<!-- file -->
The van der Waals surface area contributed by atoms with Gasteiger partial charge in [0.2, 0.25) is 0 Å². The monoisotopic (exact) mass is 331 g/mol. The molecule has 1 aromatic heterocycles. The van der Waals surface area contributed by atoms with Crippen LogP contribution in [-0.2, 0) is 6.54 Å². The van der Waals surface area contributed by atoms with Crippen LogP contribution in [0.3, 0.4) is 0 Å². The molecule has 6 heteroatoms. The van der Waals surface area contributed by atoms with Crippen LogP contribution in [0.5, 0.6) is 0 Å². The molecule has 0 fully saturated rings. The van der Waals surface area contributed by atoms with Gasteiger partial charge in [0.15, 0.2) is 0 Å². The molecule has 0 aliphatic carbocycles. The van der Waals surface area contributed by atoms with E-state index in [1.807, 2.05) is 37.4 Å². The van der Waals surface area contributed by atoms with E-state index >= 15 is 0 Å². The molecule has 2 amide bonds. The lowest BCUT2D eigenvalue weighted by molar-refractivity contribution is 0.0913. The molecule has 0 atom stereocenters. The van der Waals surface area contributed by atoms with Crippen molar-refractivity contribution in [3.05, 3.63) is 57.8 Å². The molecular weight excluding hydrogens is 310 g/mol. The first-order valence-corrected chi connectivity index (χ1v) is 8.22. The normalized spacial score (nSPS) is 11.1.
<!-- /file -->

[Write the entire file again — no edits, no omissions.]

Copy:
The van der Waals surface area contributed by atoms with Gasteiger partial charge in [0.2, 0.25) is 0 Å². The monoisotopic (exact) mass is 331 g/mol. The molecule has 1 aromatic heterocycles. The van der Waals surface area contributed by atoms with Crippen LogP contribution in [-0.2, 0) is 6.54 Å². The van der Waals surface area contributed by atoms with Crippen LogP contribution in [0.3, 0.4) is 0 Å². The molecule has 6 heteroatoms. The van der Waals surface area contributed by atoms with Crippen LogP contribution in [0.5, 0.6) is 0 Å². The molecule has 0 fully saturated rings. The van der Waals surface area contributed by atoms with Gasteiger partial charge in [0.15, 0.2) is 0 Å². The molecule has 0 aliphatic carbocycles. The van der Waals surface area contributed by atoms with E-state index in [1.807, 2.05) is 37.4 Å². The van der Waals surface area contributed by atoms with E-state index >= 15 is 0 Å². The molecule has 2 amide bonds. The lowest BCUT2D eigenvalue weighted by molar-refractivity contribution is 0.0913. The molecule has 0 atom stereocenters. The van der Waals surface area contributed by atoms with Crippen molar-refractivity contribution in [3.05, 3.63) is 57.8 Å². The molecular weight excluding hydrogens is 310 g/mol. The first-order valence-corrected chi connectivity index (χ1v) is 8.22. The normalized spacial score (nSPS) is 11.1.